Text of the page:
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2008 Grants - Wang
Identifying Pathophysiologically Relevant Amyloid-Beta-Degrading Enzyme in Alzheimer's Disease
Dengshun Wang, M.D., Ph.D.
University of Wisconsin-Madison
2008 Investigator-Initiated Research Grant
Beta-amyloid (also called amyloid-beta) is a protein fragment found in the brain that aggregates into amyloid plaque, a characteristic feature of Alzheimer pathology. Beta-amyloid is found in the brain even in healthy individuals, but unknown factors cause it to form amyloid plaque in Alzheimer's disease. One possible factor leading to formation of amyloid plaque is the absence or dysfunction of enzymes that normally degrade beta-amyloid.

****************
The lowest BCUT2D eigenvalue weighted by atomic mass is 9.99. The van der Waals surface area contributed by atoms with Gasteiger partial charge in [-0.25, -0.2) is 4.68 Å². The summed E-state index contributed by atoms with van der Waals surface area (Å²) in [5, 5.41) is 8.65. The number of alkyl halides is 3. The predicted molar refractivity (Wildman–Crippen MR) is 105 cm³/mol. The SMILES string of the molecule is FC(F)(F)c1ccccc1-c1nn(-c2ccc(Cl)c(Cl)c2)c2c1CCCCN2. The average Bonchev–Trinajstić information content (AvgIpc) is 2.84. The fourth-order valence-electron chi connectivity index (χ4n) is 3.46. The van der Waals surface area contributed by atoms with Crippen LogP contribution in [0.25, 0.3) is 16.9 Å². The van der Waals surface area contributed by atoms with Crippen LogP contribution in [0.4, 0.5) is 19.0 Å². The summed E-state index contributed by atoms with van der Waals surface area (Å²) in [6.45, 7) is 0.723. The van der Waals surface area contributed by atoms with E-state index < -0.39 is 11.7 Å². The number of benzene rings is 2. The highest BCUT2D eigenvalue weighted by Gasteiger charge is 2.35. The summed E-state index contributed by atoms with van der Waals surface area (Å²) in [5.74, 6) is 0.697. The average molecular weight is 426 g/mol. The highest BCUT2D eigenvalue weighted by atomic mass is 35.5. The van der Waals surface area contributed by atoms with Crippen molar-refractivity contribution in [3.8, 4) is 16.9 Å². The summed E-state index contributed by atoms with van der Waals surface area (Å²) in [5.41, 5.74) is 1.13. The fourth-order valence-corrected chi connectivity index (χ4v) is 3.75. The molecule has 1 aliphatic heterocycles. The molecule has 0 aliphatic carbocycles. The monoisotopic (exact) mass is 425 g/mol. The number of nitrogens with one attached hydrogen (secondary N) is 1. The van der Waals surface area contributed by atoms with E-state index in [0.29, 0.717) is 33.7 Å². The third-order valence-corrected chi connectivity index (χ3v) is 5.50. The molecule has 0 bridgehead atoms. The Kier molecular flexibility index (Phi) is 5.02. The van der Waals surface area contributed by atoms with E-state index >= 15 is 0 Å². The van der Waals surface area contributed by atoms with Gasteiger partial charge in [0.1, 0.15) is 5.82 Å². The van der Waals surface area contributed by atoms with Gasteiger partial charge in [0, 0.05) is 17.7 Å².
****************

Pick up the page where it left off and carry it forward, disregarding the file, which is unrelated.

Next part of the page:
Recent studies have identified at least three enzymes that degrade beta-amyloid in model systems, but it is not known whether any of these enzymes is altered in Alzheimer's disease. Dengshun Wang, M.D., Ph.D., and colleagues plan to study this question in humans during normal aging, the development of mild cognitive impairment and Alzheimer's disease.
The researchers will take advantage of brain samples collected from individuals who died during participation in a large epidemiologic study of brain degeneration, the Religious Orders Study. They will test these samples for activity of beta-amyloid-degrading enzymes and examine whether loss of enzyme activity is correlated with accumulation of amyloid plaque or the development of cognitive impairment. This study will test an important hypothesis about the cause of Alzheimer's disease and potentially identify targets for the development of treatments for the disease.